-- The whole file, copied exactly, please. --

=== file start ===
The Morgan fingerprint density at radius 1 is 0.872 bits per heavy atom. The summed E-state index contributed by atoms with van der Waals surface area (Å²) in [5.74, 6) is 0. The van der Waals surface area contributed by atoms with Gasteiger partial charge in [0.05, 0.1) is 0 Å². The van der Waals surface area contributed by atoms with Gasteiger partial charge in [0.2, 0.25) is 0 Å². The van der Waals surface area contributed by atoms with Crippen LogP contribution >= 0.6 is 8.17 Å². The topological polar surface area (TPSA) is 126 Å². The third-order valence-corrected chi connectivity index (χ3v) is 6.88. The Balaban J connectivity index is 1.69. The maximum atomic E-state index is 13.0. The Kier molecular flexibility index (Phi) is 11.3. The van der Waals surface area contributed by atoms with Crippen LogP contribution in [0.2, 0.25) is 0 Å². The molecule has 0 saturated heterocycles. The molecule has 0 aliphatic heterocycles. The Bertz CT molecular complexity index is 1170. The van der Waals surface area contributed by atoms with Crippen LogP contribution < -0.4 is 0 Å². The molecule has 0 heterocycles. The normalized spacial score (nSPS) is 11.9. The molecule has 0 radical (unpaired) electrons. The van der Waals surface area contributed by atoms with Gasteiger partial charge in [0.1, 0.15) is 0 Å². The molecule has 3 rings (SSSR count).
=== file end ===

The Morgan fingerprint density at radius 1 is 0.872 bits per heavy atom. The summed E-state index contributed by atoms with van der Waals surface area (Å²) in [5.74, 6) is 0. The van der Waals surface area contributed by atoms with Gasteiger partial charge in [0.05, 0.1) is 0 Å². The van der Waals surface area contributed by atoms with Gasteiger partial charge in [0.2, 0.25) is 0 Å². The van der Waals surface area contributed by atoms with Crippen LogP contribution >= 0.6 is 8.17 Å². The topological polar surface area (TPSA) is 126 Å². The third-order valence-corrected chi connectivity index (χ3v) is 6.88. The Balaban J connectivity index is 1.69. The maximum atomic E-state index is 13.0. The Kier molecular flexibility index (Phi) is 11.3. The van der Waals surface area contributed by atoms with Crippen LogP contribution in [0.2, 0.25) is 0 Å². The molecule has 0 saturated heterocycles. The molecule has 0 aliphatic heterocycles. The Bertz CT molecular complexity index is 1170. The van der Waals surface area contributed by atoms with Crippen LogP contribution < -0.4 is 0 Å². The molecule has 0 heterocycles. The normalized spacial score (nSPS) is 11.9. The molecule has 0 radical (unpaired) electrons. The van der Waals surface area contributed by atoms with Gasteiger partial charge in [0.1, 0.15) is 0 Å². The molecule has 3 rings (SSSR count).